Economic impact of Bpifrance’s support for innovation

Two studies estimate the impact of Bpifrance’s support for innovation on R&D expenditure, jobs and growth in SMEs and Midcaps. 

These studies evaluate the economic impact of Bpifrance’s support for innovation, studying the impact in two different contexts: companies initiating innovation projects on their own behalf, and companies joining collaborative innovation projects. 

 

Bpifrance committed to supporting SMEs’ innovation: what are the results?  

The studies reveal 4 different aspects, showing that this support for innovation is a significant help for SMEs and Midcaps.  

  • Bpifrance’s individual aid for innovation boosts R&D and innovation expenditures in micro-enterprises and in SMEs. On average, they spend €84k more than counterfactual companies in these activities. 
  • Investments in R&D and innovation results in an employment increase in the first year, especially R&D jobs, and a rise in revenue after 3 years. It represents €280K more after 3 years, among which €80K are export revenues. 
  • Support for collaborative projects has an impact on privately sourced R&D spending in SMEs and Midcaps. It represents €294K in additional R&D expenditures.  
  • This same kind of support stimulates employment in R&D activities (+ 1.9 job every year), as well as investments in this same sector (€112K of additional R&D spending every year). It also helps to increase the number of patents filed by SMEs and Midcaps benefiting from this support (with a maximum effect of + 1.5 patents filed each year).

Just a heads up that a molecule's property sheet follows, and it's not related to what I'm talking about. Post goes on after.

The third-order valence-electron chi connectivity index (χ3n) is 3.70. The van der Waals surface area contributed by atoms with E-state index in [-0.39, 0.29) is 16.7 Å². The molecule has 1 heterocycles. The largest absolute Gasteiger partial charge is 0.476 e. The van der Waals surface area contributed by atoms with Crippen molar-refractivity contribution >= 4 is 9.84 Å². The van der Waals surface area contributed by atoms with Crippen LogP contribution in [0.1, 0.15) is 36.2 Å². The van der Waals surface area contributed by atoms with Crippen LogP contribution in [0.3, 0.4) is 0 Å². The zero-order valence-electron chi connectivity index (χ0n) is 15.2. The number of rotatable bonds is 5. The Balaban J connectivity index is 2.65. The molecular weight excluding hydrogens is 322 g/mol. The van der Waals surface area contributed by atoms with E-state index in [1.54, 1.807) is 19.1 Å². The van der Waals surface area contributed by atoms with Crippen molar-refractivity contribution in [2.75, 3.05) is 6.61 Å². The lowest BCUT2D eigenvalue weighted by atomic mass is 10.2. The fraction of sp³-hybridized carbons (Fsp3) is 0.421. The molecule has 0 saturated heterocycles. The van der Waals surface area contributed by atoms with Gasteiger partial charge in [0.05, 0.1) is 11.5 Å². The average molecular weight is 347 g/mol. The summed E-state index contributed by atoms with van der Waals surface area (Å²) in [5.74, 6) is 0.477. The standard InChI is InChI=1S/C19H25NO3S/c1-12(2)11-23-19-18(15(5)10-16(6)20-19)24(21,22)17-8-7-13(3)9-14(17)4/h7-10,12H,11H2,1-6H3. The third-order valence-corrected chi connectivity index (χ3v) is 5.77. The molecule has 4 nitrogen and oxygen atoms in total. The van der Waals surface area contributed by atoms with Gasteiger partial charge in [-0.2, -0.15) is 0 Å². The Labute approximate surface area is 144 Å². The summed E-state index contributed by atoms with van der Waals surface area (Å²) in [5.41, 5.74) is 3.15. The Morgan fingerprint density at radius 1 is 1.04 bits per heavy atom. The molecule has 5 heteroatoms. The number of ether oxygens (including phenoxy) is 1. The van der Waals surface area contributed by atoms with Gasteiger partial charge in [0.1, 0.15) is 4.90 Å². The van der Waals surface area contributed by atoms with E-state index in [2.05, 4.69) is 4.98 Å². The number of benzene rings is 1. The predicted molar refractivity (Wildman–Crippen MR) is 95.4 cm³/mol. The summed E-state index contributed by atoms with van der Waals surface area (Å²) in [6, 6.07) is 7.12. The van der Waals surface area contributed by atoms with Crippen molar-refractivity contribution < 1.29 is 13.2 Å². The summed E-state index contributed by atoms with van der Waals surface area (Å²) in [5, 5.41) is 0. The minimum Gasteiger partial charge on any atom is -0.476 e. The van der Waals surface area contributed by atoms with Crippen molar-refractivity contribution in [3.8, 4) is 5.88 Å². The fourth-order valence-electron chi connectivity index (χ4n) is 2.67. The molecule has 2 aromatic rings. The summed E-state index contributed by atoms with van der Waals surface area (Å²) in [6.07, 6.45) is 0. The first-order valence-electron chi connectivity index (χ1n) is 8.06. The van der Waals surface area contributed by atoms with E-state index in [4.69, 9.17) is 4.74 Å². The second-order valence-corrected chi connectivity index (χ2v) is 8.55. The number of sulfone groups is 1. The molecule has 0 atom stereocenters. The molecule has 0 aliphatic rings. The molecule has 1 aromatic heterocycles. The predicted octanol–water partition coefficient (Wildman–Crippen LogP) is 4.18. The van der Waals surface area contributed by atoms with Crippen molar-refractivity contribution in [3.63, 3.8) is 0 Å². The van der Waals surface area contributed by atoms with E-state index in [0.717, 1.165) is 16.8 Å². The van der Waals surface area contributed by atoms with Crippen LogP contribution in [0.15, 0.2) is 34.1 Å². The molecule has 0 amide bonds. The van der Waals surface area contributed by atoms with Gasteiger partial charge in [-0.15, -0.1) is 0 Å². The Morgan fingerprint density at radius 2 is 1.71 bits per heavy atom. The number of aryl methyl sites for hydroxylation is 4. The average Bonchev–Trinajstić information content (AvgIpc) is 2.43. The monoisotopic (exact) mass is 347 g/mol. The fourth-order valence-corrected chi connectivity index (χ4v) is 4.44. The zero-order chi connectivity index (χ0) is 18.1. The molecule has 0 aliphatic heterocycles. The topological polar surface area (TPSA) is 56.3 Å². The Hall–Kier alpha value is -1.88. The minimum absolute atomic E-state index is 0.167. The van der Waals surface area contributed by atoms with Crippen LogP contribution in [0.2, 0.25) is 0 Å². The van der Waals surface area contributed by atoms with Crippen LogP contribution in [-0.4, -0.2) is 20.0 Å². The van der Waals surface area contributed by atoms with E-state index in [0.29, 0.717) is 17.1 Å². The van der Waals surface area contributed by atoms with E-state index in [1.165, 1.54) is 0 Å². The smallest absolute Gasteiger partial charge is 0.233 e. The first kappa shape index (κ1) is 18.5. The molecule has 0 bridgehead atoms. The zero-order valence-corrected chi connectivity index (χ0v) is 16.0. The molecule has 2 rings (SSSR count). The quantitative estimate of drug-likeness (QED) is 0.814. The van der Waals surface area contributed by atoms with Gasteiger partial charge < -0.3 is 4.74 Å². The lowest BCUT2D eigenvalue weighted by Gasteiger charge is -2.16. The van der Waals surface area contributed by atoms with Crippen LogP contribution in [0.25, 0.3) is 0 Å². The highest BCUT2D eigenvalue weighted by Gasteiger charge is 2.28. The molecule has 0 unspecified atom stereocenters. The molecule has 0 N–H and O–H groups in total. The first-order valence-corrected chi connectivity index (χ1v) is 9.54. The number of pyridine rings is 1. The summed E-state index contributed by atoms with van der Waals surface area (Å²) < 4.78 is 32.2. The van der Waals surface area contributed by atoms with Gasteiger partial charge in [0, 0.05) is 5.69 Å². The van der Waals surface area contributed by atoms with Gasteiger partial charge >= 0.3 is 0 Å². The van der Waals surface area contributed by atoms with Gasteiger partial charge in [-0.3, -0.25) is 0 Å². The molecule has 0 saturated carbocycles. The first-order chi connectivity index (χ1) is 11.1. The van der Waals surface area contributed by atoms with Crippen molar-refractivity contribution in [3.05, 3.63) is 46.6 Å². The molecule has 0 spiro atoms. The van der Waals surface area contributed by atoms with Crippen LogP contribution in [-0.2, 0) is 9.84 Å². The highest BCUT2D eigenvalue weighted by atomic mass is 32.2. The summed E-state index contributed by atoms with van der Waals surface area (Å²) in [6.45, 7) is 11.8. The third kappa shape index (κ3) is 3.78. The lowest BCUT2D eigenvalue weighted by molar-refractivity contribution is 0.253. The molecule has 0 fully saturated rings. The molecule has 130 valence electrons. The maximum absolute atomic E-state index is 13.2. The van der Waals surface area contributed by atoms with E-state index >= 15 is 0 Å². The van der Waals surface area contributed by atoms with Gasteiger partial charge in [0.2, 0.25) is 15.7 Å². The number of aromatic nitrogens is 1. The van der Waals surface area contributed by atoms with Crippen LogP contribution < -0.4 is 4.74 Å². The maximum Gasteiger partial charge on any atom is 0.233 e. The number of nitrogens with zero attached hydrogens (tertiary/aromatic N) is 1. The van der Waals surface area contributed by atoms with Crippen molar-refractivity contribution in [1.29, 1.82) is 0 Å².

How were made these studies? 

The studies rely on 15 years of data on innovation support activities from 2005 to 2018, corresponding to 60,000 innovation projects for individual aid for innovation, and 2,000 others for the collaborative projects. Statistical data, found on the INSEE data hub (CASD), were also used for these studies. 

The first study about individual aid for innovation was made by an economist from the Bpifrance Evaluation Department, and France Stratégie. 

The second study about collaborative projects was conducted by economists from the French Center for Research in Economics and Statistics (CREST) and the Directorate General for Entreprise (which belongs to the French government). 

Both were conducted under the supervision of members from the French Treasury, the DG for Enterprise, France Stratégie, the Bank of France and professors coming from independent universities.  

 

Find the whole report below.